I am your loving son
Sam R Normand
Dr David Biggins

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The Boer War letters of Subaltern Samuel Richard Normand, RA 1 year 5 months ago #74144

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Tin-town
Ladysmith
Dec. 26 1900

My dearest mother,

your two very welcome parcels of buns and shortbread duly reached me on the 23rd but as Tyler got a plum pudding from home, my “good” have not yet been opened and all being kept for our journey North on which we embark tomorrow . We are off I believe to Machadadorp - via Pretoria - My section only, two guns; And we all are glad to get out of this place where it is very hot and always - except early morning, blowing half a gale ; Every time one goes out one gets mouth and eyes and is full of dust.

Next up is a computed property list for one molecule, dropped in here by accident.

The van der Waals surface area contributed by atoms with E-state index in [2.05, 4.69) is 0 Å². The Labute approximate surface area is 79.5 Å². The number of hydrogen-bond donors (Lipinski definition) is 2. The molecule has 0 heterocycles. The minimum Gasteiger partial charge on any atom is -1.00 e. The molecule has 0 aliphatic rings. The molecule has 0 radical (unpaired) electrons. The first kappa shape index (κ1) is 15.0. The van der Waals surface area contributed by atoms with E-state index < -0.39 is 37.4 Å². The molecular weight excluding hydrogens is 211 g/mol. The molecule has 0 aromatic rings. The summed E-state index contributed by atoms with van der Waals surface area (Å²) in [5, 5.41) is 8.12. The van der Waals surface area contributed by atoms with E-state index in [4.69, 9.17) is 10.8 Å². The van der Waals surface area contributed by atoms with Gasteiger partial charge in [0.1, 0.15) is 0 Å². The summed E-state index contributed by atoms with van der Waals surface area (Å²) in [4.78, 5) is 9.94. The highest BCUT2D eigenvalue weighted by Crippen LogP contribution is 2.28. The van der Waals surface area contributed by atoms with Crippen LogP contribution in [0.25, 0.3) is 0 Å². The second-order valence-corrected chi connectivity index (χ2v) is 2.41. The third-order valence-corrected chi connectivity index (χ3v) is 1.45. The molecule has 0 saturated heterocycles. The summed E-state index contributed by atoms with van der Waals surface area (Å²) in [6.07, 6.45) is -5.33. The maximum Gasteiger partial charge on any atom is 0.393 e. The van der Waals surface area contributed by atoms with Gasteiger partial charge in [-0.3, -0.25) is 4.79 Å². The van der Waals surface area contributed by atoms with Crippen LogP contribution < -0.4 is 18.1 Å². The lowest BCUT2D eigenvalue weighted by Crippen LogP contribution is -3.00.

Jan 4th